Facebook a boon for croissant maker

Iaz’s Croissanterie can be found on Facebook, selling various types of pastries from plain croissants to plaited pastries. -Brunei Times/ANN…

By Hana Roslan
The Brunei Times/Asia News Network
Saturday, Jun 02, 2012

What started out as a simple, innocent craving for croissants became a business venture for 33-year-old Izza’wade Hj Zaine, who has been running a home-based pastry business since 2010.

“It began during Ramadhan, a time when you’re craving all sorts of food.

“I wanted to eat croissants and have loved eating them since I was little, so I told myself I wanted to give baking croissants a go,” he said.

“I’m not saying that the croissants in Brunei aren’t really good, it’s just that when you’ve tasted food that’s really good, it sort of lingers in your memory.”

He said that he started making homemade croissants he made from scratch, and started selling them after Raya celebrations, through the suggestions of his lady friend.

“They said my croissants was good and suggested that I start selling. So I began selling them to offices and had a really good response,”he said.

Iaz’s Croissanterie can be found on Facebook, selling various types of pastries from plain croissants to plaited pastries, and croissant sandwiches to egg tarts.

The pastries are 100 per cent halal and come in different sizes that can go up to six inches in length, ranging from the cost of US80 cents to US$8.50 (S$10.60).

One of the more unique croissant fillings he uses consist of red bean and honey garlic, which he said has been a hit with his customers.

“I’ve always loved eating red bean buns, so I decided to fill my croissants with red bean, and people loved it and honey-garlic the most popular croissant, and I have had quite a number of reviews,”he said.

He also said that the idea of making croissant sandwiches came from Brunei’s attraction to “subway” style sandwiches.

As for pastries, he is currently in the process of perfecting his egg tarts, but sells other pastries such as pain au chocolat and maple pecan plaited pastries.

When asked about whether he had any competition, he said that he has never heard of any Bruneian making croissants as a home-based business, aside from restaurants.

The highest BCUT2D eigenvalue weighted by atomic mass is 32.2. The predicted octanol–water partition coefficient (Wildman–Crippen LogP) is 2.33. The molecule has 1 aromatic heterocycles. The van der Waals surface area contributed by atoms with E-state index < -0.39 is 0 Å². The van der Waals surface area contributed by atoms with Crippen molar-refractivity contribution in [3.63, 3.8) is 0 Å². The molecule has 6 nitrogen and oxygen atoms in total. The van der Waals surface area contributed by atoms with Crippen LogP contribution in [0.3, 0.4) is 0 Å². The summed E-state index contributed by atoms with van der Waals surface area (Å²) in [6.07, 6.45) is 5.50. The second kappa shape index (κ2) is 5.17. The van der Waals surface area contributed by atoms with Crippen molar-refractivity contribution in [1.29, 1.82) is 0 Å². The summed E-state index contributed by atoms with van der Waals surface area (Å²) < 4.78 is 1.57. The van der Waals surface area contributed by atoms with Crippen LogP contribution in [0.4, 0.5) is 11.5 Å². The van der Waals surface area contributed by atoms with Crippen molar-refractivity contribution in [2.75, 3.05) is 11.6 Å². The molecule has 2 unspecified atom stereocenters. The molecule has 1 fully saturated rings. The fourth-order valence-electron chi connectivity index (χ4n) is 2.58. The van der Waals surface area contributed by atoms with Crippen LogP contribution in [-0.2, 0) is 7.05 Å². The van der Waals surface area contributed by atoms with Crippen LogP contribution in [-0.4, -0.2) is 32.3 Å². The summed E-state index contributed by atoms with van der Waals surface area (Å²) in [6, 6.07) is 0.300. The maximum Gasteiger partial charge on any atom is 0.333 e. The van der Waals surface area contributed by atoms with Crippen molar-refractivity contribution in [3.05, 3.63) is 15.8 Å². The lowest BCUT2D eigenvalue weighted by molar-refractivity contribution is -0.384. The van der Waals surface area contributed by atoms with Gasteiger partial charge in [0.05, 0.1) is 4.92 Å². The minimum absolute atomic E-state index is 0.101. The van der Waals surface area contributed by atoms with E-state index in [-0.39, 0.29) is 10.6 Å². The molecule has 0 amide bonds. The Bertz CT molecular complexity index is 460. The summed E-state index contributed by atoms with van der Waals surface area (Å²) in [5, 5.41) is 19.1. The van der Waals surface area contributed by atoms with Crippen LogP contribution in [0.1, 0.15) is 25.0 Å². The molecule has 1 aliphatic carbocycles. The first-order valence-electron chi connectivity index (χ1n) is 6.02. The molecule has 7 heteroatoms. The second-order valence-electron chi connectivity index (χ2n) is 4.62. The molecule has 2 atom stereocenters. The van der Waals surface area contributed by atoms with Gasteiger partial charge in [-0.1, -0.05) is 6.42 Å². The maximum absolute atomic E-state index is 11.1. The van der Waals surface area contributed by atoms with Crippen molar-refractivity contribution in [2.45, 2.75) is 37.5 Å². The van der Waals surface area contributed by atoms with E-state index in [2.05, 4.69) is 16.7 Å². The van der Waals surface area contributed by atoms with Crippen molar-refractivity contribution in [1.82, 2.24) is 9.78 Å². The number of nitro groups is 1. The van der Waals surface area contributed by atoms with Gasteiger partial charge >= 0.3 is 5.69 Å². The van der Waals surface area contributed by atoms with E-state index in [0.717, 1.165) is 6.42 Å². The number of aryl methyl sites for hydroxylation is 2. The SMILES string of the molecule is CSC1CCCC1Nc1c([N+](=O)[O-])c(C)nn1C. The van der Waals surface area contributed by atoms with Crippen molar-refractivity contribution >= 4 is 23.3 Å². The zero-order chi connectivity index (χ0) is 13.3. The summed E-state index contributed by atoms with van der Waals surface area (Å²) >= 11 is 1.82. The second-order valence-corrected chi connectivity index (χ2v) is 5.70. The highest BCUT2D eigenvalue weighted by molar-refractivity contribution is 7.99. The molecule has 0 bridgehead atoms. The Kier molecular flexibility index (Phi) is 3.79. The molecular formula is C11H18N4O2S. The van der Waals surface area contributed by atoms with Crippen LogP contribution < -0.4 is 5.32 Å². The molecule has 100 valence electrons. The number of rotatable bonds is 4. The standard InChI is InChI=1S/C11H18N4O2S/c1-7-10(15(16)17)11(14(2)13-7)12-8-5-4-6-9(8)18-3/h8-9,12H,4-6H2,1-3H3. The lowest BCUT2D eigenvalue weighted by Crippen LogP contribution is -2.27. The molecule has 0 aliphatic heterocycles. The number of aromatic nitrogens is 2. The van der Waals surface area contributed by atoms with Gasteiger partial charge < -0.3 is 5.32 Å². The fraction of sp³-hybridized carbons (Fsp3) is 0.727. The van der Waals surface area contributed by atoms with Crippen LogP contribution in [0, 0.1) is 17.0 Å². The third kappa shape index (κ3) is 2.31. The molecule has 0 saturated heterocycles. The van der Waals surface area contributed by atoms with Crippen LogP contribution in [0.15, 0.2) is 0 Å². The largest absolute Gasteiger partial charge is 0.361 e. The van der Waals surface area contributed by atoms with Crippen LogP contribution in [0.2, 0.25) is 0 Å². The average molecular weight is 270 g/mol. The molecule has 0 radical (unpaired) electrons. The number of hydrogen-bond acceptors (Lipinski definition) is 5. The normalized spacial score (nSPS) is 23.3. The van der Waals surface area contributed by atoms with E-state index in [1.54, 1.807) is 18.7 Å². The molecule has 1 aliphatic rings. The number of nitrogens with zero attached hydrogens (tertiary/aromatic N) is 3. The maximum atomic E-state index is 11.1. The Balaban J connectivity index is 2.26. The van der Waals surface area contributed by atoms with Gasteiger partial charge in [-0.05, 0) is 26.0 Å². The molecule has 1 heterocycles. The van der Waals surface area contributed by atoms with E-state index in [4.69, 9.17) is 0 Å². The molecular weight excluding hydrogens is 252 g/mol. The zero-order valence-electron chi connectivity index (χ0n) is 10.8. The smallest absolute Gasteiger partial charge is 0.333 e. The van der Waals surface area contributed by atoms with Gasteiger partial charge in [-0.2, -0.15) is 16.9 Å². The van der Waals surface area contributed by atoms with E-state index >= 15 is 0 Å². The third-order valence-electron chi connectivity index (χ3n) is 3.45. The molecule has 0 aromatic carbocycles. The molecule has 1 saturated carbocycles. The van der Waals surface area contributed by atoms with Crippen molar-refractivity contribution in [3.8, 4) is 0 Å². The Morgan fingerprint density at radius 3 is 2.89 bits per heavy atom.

“To be honest, I don’t mind the competition because it is a challenge in itself making a pastry. It’s not just about mixing flour and if someone is up to the challenge, then go ahead,”he said.

The most number of pastries he has made in a day was over 200 pieces.

“I began at 9pm at night and delivered the pastries at 8am in the morning and didn’t sleep,” he said.

However, he also said there were challenges that he faces as a baker such as buying baking equipment.

“It is a little bit difficult to purchase equipment sometimes, because in Brunei, what most of the shops are selling is more tailored for cakes.

However, not much is required, but maybe one important thing was a dough sheeter, but it’s quite expensive but you don’t get it in Brunei,”he said.

A dough sheeter is used to make the process of rolling the dough much more easier.

“Maybe one day when I do have a shop of my own, I would like to invest in it,”he said.

He said that his future plans consist of opening a small cafe restaurant or bakery, something he said needed a lot of thought.

“There is a lot of planning to do and you can’t just jump into it. You have to do your research and development. So in a way, this baking career is like that for me, a time for me to try our different recipes and in time, perfect it,”he said.

Since putting his business into Facebook, he said that it has increased his number of clients by 50 per cent.

“Facebook is a good medium for advertising because you are well-connected to people who you have never met and when you post up a picture of your product, people make comments on it, and their friends seem them, and word actually spreads.”

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